Ski Season 2014 Edition
Recovery Accelerates in 2013
Inventory Continues to Decline
The Summit County real estate market continued to improve in 2013.
The number of properties sold continued to increase. Sales have climbed back from the depths of The Great Depression v2.0 in 2009, when only 1069 sales occurred, to 1700 sales last year.
The average number of sales for the past 20 years has been 2060 per year, so the market is still about 18 percent below average.
But sales have increased by about 48 percent since 2009 and may be close to average in 2014.
Prices, however, are another matter. The average sale price has remained almost stagnant for the past 3 years. The average sale price of $473,400 in 2013 was slightly higher than that of 2011 and slightly lower than 2012.
This will change in 2014 if the number of properties for sale stays at the present low number. At the start of the year, there were fewer than 1300 properties for sale in Summit County. About 400 of these were vacant land for which there has been nearly no market in the past few years.
So, fewer than 1000 homes and condominiums were for sale in January. This is about a seven-month supply. The short supply will probably continue in 2014 as the number sold continues to increase and sellers remain scarce.
Certainly there will be more properties on the market as the start of the best selling season approaches in July, but it is doubtful that there will be an oversupply this year.
2013 began with about 1500 listings and peaked at about 1850 in late August. This is a normal net gain in listings.
350 more properties added to the 1370 offered in January of this year will make the supply just equal to the previous year’s total sales.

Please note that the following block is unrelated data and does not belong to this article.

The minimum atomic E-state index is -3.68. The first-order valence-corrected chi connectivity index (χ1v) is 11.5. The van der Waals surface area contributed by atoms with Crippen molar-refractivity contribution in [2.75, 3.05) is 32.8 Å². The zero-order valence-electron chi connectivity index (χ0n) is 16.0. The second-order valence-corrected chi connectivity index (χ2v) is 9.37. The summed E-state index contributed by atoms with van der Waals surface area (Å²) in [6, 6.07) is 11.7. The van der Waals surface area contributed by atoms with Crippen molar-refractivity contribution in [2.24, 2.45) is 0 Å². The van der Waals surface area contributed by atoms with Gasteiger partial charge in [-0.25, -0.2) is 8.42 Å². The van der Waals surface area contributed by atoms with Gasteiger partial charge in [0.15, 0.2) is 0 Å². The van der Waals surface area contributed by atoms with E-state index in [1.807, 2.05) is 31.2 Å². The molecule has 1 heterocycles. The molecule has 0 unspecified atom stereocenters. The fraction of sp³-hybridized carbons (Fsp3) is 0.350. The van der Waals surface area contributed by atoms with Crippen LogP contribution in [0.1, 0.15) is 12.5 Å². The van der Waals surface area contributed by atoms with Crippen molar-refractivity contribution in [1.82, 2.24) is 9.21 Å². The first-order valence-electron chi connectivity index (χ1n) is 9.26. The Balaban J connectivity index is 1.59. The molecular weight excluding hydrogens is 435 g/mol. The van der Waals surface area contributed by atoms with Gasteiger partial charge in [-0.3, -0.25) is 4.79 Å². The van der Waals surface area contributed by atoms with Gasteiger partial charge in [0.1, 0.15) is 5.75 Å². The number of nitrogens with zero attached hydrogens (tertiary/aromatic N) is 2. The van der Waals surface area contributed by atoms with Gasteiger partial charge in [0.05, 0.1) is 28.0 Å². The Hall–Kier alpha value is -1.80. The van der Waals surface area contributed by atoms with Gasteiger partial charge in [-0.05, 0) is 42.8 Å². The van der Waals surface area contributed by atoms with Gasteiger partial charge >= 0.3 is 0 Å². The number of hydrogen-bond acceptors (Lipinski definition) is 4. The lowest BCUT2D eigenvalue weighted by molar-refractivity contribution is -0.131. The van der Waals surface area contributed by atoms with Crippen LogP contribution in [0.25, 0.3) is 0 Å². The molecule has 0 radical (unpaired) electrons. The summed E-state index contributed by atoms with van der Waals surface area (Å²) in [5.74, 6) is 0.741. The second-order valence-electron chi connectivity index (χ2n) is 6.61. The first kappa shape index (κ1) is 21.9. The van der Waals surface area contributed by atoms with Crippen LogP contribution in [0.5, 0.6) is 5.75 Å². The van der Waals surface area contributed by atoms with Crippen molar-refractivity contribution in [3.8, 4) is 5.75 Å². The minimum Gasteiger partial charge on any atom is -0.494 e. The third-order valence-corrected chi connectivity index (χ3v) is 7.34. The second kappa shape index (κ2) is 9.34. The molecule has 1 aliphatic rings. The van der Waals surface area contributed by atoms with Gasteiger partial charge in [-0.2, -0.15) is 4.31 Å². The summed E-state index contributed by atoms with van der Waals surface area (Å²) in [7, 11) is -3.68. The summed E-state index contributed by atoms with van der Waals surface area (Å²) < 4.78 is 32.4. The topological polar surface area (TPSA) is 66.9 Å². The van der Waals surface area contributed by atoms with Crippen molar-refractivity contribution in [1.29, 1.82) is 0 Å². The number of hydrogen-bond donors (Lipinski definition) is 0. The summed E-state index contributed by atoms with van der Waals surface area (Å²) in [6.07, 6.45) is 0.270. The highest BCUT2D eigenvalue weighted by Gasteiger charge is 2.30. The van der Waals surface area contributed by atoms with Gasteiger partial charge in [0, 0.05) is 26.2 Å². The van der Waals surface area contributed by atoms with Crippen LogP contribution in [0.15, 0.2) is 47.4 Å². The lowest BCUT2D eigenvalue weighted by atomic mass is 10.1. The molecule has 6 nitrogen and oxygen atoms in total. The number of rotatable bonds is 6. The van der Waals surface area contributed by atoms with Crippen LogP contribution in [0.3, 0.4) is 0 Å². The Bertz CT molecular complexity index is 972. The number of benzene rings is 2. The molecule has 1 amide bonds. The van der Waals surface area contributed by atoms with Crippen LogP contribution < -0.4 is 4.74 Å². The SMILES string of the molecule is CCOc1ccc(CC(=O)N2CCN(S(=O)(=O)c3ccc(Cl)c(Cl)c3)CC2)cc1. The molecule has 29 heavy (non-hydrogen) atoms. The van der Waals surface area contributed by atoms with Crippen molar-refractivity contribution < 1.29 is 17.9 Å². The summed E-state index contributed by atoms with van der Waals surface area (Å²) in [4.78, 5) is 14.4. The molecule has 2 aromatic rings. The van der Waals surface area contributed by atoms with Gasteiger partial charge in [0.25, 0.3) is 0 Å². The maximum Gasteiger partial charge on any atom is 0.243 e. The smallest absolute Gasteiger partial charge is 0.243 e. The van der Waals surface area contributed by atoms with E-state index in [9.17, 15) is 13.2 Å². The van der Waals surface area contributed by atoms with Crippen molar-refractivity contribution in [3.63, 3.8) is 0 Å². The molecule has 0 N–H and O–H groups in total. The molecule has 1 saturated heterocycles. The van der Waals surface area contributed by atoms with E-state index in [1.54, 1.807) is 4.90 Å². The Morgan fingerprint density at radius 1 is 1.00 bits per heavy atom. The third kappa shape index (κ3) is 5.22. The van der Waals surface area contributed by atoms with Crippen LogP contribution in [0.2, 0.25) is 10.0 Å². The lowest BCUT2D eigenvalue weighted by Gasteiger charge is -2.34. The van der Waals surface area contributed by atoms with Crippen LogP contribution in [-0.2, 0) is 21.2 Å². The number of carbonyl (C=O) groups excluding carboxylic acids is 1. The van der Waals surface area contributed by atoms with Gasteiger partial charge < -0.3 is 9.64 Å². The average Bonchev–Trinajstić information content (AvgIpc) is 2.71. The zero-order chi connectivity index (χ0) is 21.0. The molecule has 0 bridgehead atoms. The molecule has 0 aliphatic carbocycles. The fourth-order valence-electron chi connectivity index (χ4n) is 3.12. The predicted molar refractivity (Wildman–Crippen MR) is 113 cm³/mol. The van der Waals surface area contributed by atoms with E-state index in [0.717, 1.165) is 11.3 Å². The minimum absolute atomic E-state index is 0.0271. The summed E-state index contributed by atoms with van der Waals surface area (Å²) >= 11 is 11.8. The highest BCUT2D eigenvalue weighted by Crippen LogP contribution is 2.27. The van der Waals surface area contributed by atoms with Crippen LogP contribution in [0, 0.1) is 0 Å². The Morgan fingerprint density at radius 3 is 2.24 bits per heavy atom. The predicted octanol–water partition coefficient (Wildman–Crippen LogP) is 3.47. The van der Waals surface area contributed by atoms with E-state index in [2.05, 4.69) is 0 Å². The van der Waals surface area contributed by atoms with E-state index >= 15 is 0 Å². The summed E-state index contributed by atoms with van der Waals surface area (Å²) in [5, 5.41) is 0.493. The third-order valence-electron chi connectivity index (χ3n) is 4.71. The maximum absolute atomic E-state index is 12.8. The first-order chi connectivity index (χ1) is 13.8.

In 2009 there were about 1000 sales and about 3000 listings at the peak. This was not a normal situation. Owners worried that prices would continue to fall and sought to sell before they lost more value.
Price declines stopped in 2011 after a loss of 17 percent from the peak in 2008. The panic stopped as well. Many sellers took their property off the market and didn’t return.
Today’s sellers are selling for normal and rational reasons: changes in their lives, need for college money, not enough use of the property, age, etc.
As the national economy improves, despite the best efforts of Congress to prevent recovery, pent-up demand for second homes is bringing more buyers to Summit County. As buyers become more confident that the nation won’t drop back into depression, second home sales are gathering steam. Record stock market performance has helped a lot.
One large segment of the Summit market is new arrivals to Colorado who come for jobs in tech, energy, medicine and, yes, even government. Colorado is expected to be among the top five states in job creation in 2014 and unemployment has dropped to pre-depression levels. The second thing these new hires want, after buying a home in Denver, is a second home in the mountains.
If tight supply and growing demand continues, prices will have to increase.
And there will be no significant amount of new construction to increase supply. There’s very little vacant land left to build on. The homes that already exist are about all there can be from now on.
So Summit County continues its climb back to health. This has never been a get rich quick market, though, so those in it for the right reasons aren’t worried about the slow, steady recovery at all.
60A Main St./Box 4514,
Frisco, Colorado 80443
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